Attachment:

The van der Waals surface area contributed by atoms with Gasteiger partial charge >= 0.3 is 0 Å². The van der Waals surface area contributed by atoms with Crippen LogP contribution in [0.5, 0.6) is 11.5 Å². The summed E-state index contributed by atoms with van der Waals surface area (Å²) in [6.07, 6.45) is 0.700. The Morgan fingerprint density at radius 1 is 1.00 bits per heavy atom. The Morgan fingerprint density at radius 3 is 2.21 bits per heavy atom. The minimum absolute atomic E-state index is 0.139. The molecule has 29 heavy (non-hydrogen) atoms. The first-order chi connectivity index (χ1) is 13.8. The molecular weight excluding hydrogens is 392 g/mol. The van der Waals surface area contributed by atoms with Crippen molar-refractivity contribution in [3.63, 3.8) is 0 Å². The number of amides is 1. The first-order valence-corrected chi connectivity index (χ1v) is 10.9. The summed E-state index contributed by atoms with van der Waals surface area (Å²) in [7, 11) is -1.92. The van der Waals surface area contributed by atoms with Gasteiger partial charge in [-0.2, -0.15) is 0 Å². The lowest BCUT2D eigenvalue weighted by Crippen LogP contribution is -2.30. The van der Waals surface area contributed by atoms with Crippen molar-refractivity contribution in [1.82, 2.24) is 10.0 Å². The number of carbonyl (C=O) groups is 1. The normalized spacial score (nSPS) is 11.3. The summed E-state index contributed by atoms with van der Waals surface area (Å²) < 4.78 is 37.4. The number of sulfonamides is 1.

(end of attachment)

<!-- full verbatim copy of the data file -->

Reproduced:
The van der Waals surface area contributed by atoms with Gasteiger partial charge >= 0.3 is 0 Å². The van der Waals surface area contributed by atoms with Crippen LogP contribution in [0.5, 0.6) is 11.5 Å². The summed E-state index contributed by atoms with van der Waals surface area (Å²) in [6.07, 6.45) is 0.700. The Morgan fingerprint density at radius 1 is 1.00 bits per heavy atom. The Morgan fingerprint density at radius 3 is 2.21 bits per heavy atom. The minimum absolute atomic E-state index is 0.139. The molecule has 29 heavy (non-hydrogen) atoms. The first-order chi connectivity index (χ1) is 13.8. The molecular weight excluding hydrogens is 392 g/mol. The van der Waals surface area contributed by atoms with Crippen molar-refractivity contribution in [3.63, 3.8) is 0 Å². The number of amides is 1. The first-order valence-corrected chi connectivity index (χ1v) is 10.9. The summed E-state index contributed by atoms with van der Waals surface area (Å²) in [7, 11) is -1.92. The van der Waals surface area contributed by atoms with Gasteiger partial charge in [-0.2, -0.15) is 0 Å². The lowest BCUT2D eigenvalue weighted by Crippen LogP contribution is -2.30. The van der Waals surface area contributed by atoms with Crippen molar-refractivity contribution in [1.82, 2.24) is 10.0 Å². The number of carbonyl (C=O) groups is 1. The normalized spacial score (nSPS) is 11.3. The summed E-state index contributed by atoms with van der Waals surface area (Å²) < 4.78 is 37.4. The number of sulfonamides is 1.